Liverpool v Norwich City - Barclays Premier League

I’ve been kicking this article from Business Insider around a bit, and while I think it’s slightly misleading (TV isn’t dying, rather it’s moving to the Internet on a much less saleable platform for marketers), it’s a good indication that the old model is in decline.

Decline, not death. TV may reflect the slow, awkward transition of the newspaper into whatever newspapers are now (on that end, listen to David Carr’s excellent Dalton Camp lecture if you have an hour).

Anyway, you don’t click here because you want to know about TV, you click here because you want to tangentially read about the football. But football has so enmeshed itself with the TV model that what happens to the one will surely affect the other. And there is reason to think that the pat answer of some in the football world to the threat of traditional TV/cable decline—that networks will pay the same amount for rights no matter the platform—is misguided. Perhaps dangerously so.

Let’s look at the BI piece. There’s one interesting subsection that I think indicates a potentially big problem for leagues like the Premier League. Here’s the author Jim Edwards:

Ad revenue increases are masking the macro decline of TV.

The collapse of TV is having a counter-intuitive effect on TV ad sales: prices are going up, even though the number of commercials is going down.

The reason? It’s still really, really difficult to gather a large, mass audience in any kind of media, mobile or otherwise. The Super Bowl — on TV — is the only media property than can reach more than 100 million people in a three-hour stretch. That scarcity of large audiences makes TV’s dwindling-but-still-big audience increasingly valuable.

There’s something else in this little snippet: advertisers still value live television, which is an indication they’re still a long way off from diving into mobile and desktop video ads. That’s because the reach just isn’t the same as live TV, and perhaps the user analytics aren’t quite good enough to sell a specific (and valuable) demographic to advertisers, so the idea that ad revenue will be even remotely close on broadband sports as it currently is on cable is, well, wrong.

Could user subscription fees make up the difference?

Well, remember that cable is prix fixe, and there is not an insignificant number of viewers for live sports events who, faced with the choice of watching the event “cause it’s on TV” and watching it “only after you enter your credit card information”, will take the former. And of course that smaller subsection means fewer eyeballs, and less ad revenue. It just can’t match the TV model. Here’s Amadou Diallo for Forbes on that subject:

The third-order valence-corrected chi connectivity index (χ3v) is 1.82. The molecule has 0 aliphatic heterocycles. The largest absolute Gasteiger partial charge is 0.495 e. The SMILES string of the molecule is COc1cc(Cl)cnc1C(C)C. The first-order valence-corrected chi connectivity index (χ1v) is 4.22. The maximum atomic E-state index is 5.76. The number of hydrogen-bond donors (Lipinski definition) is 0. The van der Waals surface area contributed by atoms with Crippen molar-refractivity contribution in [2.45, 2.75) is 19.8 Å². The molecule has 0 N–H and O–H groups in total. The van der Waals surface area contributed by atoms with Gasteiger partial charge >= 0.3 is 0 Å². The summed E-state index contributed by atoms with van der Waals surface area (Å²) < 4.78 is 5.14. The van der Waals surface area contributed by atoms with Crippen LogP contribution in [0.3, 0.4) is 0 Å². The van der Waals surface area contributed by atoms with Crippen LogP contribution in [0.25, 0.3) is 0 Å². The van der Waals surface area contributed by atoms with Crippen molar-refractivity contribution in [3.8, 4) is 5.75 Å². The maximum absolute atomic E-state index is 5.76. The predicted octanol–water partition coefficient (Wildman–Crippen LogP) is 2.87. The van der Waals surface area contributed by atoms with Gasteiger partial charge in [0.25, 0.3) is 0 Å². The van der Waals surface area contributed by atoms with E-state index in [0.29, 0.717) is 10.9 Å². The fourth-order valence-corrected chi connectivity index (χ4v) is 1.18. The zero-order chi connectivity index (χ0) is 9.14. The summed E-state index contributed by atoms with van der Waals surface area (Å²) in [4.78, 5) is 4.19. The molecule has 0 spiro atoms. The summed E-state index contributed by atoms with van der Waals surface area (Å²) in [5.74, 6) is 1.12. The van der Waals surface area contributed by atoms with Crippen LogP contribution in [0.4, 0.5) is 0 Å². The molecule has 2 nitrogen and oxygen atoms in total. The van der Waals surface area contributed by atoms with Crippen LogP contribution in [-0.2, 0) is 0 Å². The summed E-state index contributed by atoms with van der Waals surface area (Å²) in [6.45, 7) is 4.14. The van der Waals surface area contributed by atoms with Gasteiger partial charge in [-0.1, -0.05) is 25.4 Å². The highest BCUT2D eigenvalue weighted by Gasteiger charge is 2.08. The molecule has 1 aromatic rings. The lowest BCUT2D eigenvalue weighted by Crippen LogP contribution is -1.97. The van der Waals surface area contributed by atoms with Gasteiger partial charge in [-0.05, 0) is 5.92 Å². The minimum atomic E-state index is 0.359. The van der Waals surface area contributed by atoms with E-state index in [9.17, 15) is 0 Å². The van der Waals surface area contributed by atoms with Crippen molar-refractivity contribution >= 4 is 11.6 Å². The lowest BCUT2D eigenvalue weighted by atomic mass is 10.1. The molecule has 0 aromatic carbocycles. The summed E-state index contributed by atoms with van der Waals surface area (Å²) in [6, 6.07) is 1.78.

And let’s not lose sight of the fact that for all its acknowledged long-term problems, the existing content distribution model is today a very lucrative one for both content companies and pay TV providers. With no current alternative that comes anywhere close to this revenue stream, “Media companies want the MSO (multi-system operator) system to stay intact,” says SNL Kagan Senior Analyst, Robin Flynn. Streaming video services like Netflix and Hulu Plus, when combined with hardware like a Roku box or Apple TV can offer an increasingly attractive range of viewing options. Yet while these are growing in popularity, a majority of users are employing them in addition to a pay TV service.

For now, yes. But as broadband improves and TV and broadband merge, the economics of keeping cable just aren’t going to add up anymore. And cable cannot survive on sports alone. At some point, with subscribers dwindling, the ROI on these giant, aggressive rights bids from BT Sport and Sky and NBC isn’t going to make it worth it.

Moreover, expecting a phone slash cable slash broadband company, or a digital slash tech company like google or Apple, to bid the same amount of money on live sports without nearly the same ad dollars, or the same subscriber base, or the same need to get cable into people’s homes? It ain’t going to happen.

None of this screams to me “perpetually increasing broadcast rights deals.” It screams “significant correction on its way.” I could be wrong, but I do know that TV is in decline, and live sports isn’t going to save it.

Comments (2)

  1. Very interesting read. What if the cable companies were to just straight move the TV product to an online service. Where instead of paying to have a cable package you pay to have an online package where all the channels are available through a central hub on a website. Would the ads then change that much in their cost?

  2. Does it matter that NBC’s model for the US has evolved from the previous models? All EPL games are simultaneously streamed via NBCSports.com. All you need is to have a cable subscription that includes the NBCSports channel and you have access to the live games on tablet, mobile or PC.

    If nothing else, this is certainly an upgrade on the Fox model where you got a couple of games on TV, you had to pay for an additional channel to get more and then had to also pay to get the streaming service for tablet, mobile and PC.

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